SOURCE: Milken Institute

Milken Institute

July 28, 2016 19:17 ET

One Fix for Greater Social Mobility in the U.S.: Early Interventions

Economists Show the Surprisingly Big Impact in New Milken Institute Review

LOS ANGELES, CA--(Marketwired - July 28, 2016) - Richard Reeves and Isabel Sawhill, both senior fellows in economic studies at the Brookings Institution in Washington, dispute the widespread conviction that the opportunity to move up the socioeconomic ladder through hard work is alive and well in America. "American children do not have exceptional opportunities to get ahead," they conclude. Worse, they fear that, "the consequences of gaps in children's initial circumstances might embed themselves in the social fabric over time, leading to even less social mobility in the future."

But the researchers do offer hope. Using the Social Genome Model and its rich data base pioneered at Brookings, they find that intervening early and often in a child's life has a surprisingly big impact. The gap of almost 20 percentage points in the chances of low-income and high-income children reaching the middle class on their own by age 40 shrinks to 6 percentage points.

Also in the latest Milken Institute Review, and available at MilkenReview.org:

Larry Fisher, a business journalist who is a frequent contributor to The New York Times, brings us up to date on the economics and politics of carbon capture and storage as a means of slowing climate change. "Nobody seems to love carbon capture," he writes. "On the left, climate change advocates lobby pretty exclusively for renewables and energy conservation -- the eat-your-spinach approach. On the right, at least in the United States, climate change is still claimed to be a hoax perpetuated by liberals who don't want Americans to drive SUVs." But in light of the narrowing options, Fisher predicts "an awakening among environmentalists that achieving carbon reduction goals will require an 'all of the above' strategy."

Barry Eichengreen, an economist at the University of California, Berkeley, reconsiders the uses (and abuses) of government controls on international capital movements. "If the circumstances under which capital controls are useful are clear," he writes, "why are economists still so skeptical?" While a number of countries including Brazil, Uruguay and Thailand have used controls with care and some success, "worries persist that capital controls create a breeding ground for both corruption and distortions in resource allocation."

Frank Rose, a senior fellow at Columbia University School of the Arts, casts a gimlet eye on what Harvard Business School prof Clayton Christensen's "disruption theory" -- an explanation for why rich, seemingly well run corporations have a way of getting knocked off by upstarts. "In the business world, it was as if Christensen had bottled lightning," recounts Rose. "But disruption has been hard to get right, even for Christensen. A decade ago, when Apple was racking up win after win, he consulted his theory and saw failure right around the corner…"

Steve Radelet, the former chief economist at US Agency for International Development, takes the measure of slackening buoyancy in emerging markets. "The pause in breakneck growth now being experienced in the developing world is certainly costly," he writes. "But it's only a detour on a path toward global economic convergence that should be celebrated and supported. Our future -- as well as theirs -- depends on it."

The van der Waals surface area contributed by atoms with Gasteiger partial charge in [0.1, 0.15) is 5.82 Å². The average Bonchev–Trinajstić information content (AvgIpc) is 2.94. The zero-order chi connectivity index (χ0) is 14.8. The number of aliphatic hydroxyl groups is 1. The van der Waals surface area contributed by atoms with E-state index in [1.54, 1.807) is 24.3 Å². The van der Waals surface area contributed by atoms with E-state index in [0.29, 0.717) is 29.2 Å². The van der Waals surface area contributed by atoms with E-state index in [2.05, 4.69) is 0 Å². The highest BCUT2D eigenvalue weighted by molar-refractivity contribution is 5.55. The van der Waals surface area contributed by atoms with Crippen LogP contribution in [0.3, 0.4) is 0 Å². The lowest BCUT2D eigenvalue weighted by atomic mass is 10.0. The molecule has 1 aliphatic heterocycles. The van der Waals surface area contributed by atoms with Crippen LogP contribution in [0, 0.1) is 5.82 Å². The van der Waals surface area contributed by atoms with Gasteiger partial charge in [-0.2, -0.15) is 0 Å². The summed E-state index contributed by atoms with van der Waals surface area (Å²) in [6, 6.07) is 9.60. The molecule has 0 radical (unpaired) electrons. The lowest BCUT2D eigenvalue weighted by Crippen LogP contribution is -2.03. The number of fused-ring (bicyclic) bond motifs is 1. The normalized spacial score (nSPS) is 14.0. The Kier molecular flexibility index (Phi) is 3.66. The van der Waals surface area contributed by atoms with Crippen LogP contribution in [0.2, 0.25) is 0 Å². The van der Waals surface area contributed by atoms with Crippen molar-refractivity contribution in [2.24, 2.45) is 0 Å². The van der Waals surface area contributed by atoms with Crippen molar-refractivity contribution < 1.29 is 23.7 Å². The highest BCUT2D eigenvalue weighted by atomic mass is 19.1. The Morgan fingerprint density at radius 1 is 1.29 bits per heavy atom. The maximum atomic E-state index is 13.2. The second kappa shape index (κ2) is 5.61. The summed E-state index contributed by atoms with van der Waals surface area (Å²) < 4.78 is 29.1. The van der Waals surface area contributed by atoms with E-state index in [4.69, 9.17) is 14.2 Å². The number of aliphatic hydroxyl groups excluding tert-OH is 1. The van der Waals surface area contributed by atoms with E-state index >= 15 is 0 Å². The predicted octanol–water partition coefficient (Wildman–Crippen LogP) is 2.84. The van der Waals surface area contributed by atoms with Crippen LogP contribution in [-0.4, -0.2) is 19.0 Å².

Ross DeVol and Sindhu Kubendran, researchers at the Milken Institute, document the economic consequences of the reality that two-thirds of the victims of dementia in America are women. "This unequal societal burden is almost certain to increase rapidly in light of the explosive rise in the numbers of very old (80+) Americans," they write. "Indeed, we estimate that the purely pecuniary costs of caring for women with dementia will add up to $5.1 trillion (in 2012 dollars) through 2040. Even if you apply a discount rate to these costs…that still adds up to real money, not to mention an ocean of human misery."

Mikhail Fridman, the chairman of LetterOne, a Luxembourg-based investment group, and Anatole Kaletsky, the chairman of the Institute for New Economic Thinking, a New York-based think tank, explore the difficulties emerging-market countries are having in rekindling growth. Fridman is betting that India has the best prospects for a breakout because, for all its warts, the economy is underpinned by an innovation-friendly culture.

Javier Ekboir, a Buenos Aires-based consultant, revisits the view that Southeast Asia is the template for economic development in the late-starters. "International organizations still argue that expansion of agriculture in developing countries, especially small farms, is necessary to trigger growth in other sectors," Ekboir writes. "But a growing number of economists (including me) believe that today's socio-economic dynamics are completely different from those prevailing even 40 years ago, and that a new set of factors ranging from globalization to technological and organizational advancement are the new catalysts of growth." The focus of aid should thus shift to "developing the capacities of rural inhabitants so that they can find non-agricultural jobs in increasingly diverse rural economies."

In an excerpt from his take-no-prisoners book The End of Alchemy, Mervyn King, the former head of the Bank of England who directed monetary policy during the financial crisis, offers an ambitious plan for preventing the next financial collapse.

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